We are now in the season of Advent.
Such hope. Such expectation. And the certainty – it’s a hope that will not fail. He will deliver.
Deliver as in ‘rescue’. Deliver as in ‘fulfill’. And even more moving to realise – He personally delivers. He comes, right beside, and fully within me.
So I am emptied, only to be filled.
I lose, only to gain.
I sieve out, in order to hear.
I die, in order to live.
I let go, in order to pick up.
I open myself to His shaping and working, so that His glory seals my life.
I take small steps, and find He makes them great leaps.
I detach, yet gain true intimacy.
I weep and mourn, yet laugh and rejoice at the days to come.
I question – and He will answer. In His time, in His ways.
What is coming?
I may not know for sure, but I know Christ has already come. And it is finished. I live out a victory every day, every moment, in whatever ways God chooses to manifest Himself in my particular life. I just have to make a choice, everyday, every moment, for Him. Small steps.
“The Gospel about the rich young man who loved Jesus and was loved by him but couldn’t follow him because of his attachment to his many possessions was a real challenge for us. What seemed to impress people was the realisation that this story does not imply a huge leap from everything to nothing but rather a long series of small steps in the direction of love. The tragedy for the rich young man was not that he was unwilling to give up his wealth – who would be? The real tragedy for him was that he missed something both he and Jesus desired, which was the opportunity to develop a deep and intimate relationship.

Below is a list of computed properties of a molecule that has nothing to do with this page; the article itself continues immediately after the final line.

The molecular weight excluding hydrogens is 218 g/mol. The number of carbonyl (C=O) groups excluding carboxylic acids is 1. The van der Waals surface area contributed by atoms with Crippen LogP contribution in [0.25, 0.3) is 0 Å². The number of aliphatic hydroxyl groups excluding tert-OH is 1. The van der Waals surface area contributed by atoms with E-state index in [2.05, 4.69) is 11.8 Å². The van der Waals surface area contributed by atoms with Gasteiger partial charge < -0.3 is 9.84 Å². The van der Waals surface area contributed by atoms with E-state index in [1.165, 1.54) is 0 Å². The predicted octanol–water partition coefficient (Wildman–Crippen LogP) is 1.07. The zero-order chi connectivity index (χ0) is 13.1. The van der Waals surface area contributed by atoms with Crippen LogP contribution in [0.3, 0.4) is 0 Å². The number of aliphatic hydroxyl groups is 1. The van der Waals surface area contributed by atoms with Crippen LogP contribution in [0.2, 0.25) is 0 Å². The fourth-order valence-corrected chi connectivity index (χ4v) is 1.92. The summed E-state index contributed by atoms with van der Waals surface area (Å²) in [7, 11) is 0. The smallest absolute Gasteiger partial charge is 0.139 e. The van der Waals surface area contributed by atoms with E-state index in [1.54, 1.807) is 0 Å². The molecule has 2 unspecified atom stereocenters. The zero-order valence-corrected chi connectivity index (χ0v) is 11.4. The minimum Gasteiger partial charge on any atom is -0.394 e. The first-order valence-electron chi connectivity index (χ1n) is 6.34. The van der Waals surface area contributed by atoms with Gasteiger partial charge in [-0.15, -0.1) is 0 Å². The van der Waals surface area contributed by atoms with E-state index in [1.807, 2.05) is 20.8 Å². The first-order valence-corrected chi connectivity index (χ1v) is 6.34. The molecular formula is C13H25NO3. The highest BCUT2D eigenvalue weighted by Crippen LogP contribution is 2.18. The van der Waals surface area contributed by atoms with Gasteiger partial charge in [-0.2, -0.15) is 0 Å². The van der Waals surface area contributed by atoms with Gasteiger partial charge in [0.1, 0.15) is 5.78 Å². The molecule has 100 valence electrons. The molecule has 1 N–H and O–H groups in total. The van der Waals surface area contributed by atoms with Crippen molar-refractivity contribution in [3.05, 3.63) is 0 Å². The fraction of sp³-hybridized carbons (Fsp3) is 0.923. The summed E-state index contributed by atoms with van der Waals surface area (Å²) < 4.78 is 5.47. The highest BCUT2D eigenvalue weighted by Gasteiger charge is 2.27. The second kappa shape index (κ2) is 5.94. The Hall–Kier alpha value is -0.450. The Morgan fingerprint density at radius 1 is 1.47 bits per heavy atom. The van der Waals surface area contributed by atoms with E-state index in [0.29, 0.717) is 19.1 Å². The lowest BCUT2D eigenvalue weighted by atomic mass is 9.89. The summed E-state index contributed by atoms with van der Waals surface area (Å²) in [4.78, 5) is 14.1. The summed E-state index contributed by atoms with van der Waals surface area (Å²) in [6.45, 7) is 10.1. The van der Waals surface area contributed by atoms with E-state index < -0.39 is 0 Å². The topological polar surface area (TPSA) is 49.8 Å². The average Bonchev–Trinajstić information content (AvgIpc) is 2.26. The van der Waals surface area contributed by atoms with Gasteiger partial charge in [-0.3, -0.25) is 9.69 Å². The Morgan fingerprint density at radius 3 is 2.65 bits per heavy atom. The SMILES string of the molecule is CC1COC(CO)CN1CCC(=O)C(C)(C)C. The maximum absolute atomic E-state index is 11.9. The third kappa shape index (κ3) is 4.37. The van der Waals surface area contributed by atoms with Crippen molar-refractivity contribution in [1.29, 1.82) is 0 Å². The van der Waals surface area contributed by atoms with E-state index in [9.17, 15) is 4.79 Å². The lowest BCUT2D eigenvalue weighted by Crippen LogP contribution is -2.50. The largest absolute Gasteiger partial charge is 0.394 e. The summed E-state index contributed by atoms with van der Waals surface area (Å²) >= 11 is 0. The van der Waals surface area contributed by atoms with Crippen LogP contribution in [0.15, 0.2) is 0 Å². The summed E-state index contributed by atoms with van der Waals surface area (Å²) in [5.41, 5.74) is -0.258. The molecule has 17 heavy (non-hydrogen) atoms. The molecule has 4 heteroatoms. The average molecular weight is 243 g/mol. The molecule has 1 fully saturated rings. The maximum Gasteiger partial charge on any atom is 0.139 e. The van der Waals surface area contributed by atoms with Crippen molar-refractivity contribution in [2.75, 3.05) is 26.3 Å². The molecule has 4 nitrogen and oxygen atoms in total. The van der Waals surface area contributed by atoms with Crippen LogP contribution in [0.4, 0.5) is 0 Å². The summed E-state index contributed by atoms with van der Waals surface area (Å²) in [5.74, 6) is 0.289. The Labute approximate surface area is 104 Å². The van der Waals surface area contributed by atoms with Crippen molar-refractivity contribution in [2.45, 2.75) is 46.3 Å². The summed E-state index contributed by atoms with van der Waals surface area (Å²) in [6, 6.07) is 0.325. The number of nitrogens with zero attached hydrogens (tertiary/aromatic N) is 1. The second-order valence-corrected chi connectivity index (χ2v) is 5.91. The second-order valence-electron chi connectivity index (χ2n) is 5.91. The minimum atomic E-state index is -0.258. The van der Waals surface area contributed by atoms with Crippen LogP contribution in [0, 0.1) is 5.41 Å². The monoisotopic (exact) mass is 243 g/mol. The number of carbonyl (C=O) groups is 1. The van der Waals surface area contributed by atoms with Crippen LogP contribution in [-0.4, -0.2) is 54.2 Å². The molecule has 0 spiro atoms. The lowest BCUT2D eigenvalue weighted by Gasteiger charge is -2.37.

It is not so much a question of detachment as it is a question of fully trusting and following the voice of love. Detachment is only a consequence of a greater attachment. Who would worry about his few possessions when invited to be intimate with the Lord of abundance, who offers more fish than we can catch and more bread than we can eat? What would have happened if the young man had said yes to Jesus? Wouldn’t he, just like the other disciples, have become a source of hope for countless people? Now he drops out of history and is never heard of again! What a loss!
To follow the voice of love, step by step, trusting that God will give us all we need is the great challenge.”
— Henri Nouwen, Sabbatical Journey. [Monday, May 27, 1996]
Advent is about the spirituality of emptiness, of enough-ness, of stripped-down fullness of soul. — Joan Chittister
Advent is a season meant to slow us down, to open windows of awareness and health, to trigger consciousness. It is about finding the kind of quiet and the sort of emptiness that can expectantly offer a place for the fullness of God as an infant among us… The hope of Advent is that it is always possible to make room for Him. … Advent, after all, is about the riches of being empty-handed; empty-handed, so that we can fully hold the mystery before us and nothing less; empty-handed, like the God who came down from heaven without riches or power, but meek and small—and full, expectant, and enough. — Jill Carattini, RZIM